Sexual Assault: Any sexual act directed against another person, without consent of the victim, including instances where the victim is incapable of giving consent. Title IX regulations have adopted the following types of sexual assault (consistent with Clery Act reporting):
- Rape: penetration, no matter how slight, of the vagina or anus with any body part or object, or oral penetration by a sex organ of another person, without the consent of the Complainant.
- Fondling: intentionally touching of the private body parts of another person without consent. Fondling may be over or under clothing, and may include the Respondent touching the Complainant, the Respondent making the Complainant touch the Respondent or another person, or the Respondent making the Complainant touch the Complainant’s own body.
- Incest: occurs between persons who are related to each other within the degrees wherein marriage is prohibited by law. It includes penetration, no matter how slight, of the vagina or anus with any body part or object, or oral penetration by a sex organ of another person.
- Statutory Rape: sexual intercourse with a person who is under the statutory age of consent.
Domestic Violence: A felony or misdemeanor crime of violence committed by:
- a current or former spouse or intimate partner of the complainant;
- a person with whom the complainant shares a child in common;
- a person who is cohabitating with or has cohabitated with the complainant as a spouse or intimate partner;
- a person similarly situated to a spouse of the complainant under the domestic or family violence laws of the jurisdiction in which the crime of violence occurred;
- any other person against an adult or youth victim, protected from that person’s acts under the domestic or family violence laws of the jurisdiction in which the crime of violence occurred.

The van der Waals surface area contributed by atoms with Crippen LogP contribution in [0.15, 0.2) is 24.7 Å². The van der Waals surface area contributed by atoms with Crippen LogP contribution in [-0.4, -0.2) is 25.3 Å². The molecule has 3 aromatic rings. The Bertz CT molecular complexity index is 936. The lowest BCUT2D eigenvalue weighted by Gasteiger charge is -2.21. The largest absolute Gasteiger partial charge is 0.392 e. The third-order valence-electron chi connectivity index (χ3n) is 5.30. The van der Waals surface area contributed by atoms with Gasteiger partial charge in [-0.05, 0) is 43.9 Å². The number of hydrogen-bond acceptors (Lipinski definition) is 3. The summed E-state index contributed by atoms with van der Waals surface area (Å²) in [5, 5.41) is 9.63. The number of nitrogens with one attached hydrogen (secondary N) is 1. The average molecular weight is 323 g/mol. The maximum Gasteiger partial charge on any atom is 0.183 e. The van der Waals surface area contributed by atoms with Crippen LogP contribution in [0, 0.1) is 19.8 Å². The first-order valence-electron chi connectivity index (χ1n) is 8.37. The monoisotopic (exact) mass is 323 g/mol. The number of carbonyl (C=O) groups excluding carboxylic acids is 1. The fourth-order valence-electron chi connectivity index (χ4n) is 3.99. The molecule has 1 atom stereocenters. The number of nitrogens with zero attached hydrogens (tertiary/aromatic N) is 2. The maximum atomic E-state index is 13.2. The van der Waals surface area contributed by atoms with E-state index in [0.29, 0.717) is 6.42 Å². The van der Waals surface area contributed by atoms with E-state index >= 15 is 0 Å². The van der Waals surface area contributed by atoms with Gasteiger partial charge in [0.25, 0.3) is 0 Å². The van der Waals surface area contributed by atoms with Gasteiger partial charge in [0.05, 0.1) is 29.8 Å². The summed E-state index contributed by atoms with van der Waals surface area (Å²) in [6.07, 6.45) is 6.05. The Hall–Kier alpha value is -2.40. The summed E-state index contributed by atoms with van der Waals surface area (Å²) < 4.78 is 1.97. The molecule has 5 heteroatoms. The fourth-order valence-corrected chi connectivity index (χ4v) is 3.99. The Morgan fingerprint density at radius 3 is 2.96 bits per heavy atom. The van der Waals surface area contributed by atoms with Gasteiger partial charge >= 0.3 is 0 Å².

Dating Violence: Violence committed by a person who is or has been in a social relationship of a romantic or intimate nature with the victim. The existence of such a relationship shall be determined based on the complainant’s statement and with consideration of the length of the relationship, the type of relationship, and the frequency of interaction between the persons involved in the relationship.
Stalking: Engaging in a course of conduct directed at a specific person that would cause a reasonable person to: (a) fear for the person’s safety or the safety of others; or (b) suffer substantial emotional distress.
For the purposes of the Stalking definition:
- Course of conduct means two or more acts, including acts in which the stalker directly, indirectly, or through third parties, by any action, method, device, or means, follows, monitors, observes, surveils, threatens, or communicates to or about an individual, or interferes with an individual’s property.
- Reasonable person means a reasonable person under similar circumstances and with similar identities to the victim.
- Substantial emotional distress means significant mental suffering or anguish that may, but does not necessarily, require medical or other professional treatment or counseling.
Retaliation: Retaliation is a person’s adverse action against another person because they have filed a complaint or participated in providing relevant information an investigation. Acts of alleged retaliation should be reported immediately to the Title IX Coordinator and will be promptly investigated. All appropriate and available steps will be taken to protect individuals who fear they may be subjected to retaliation.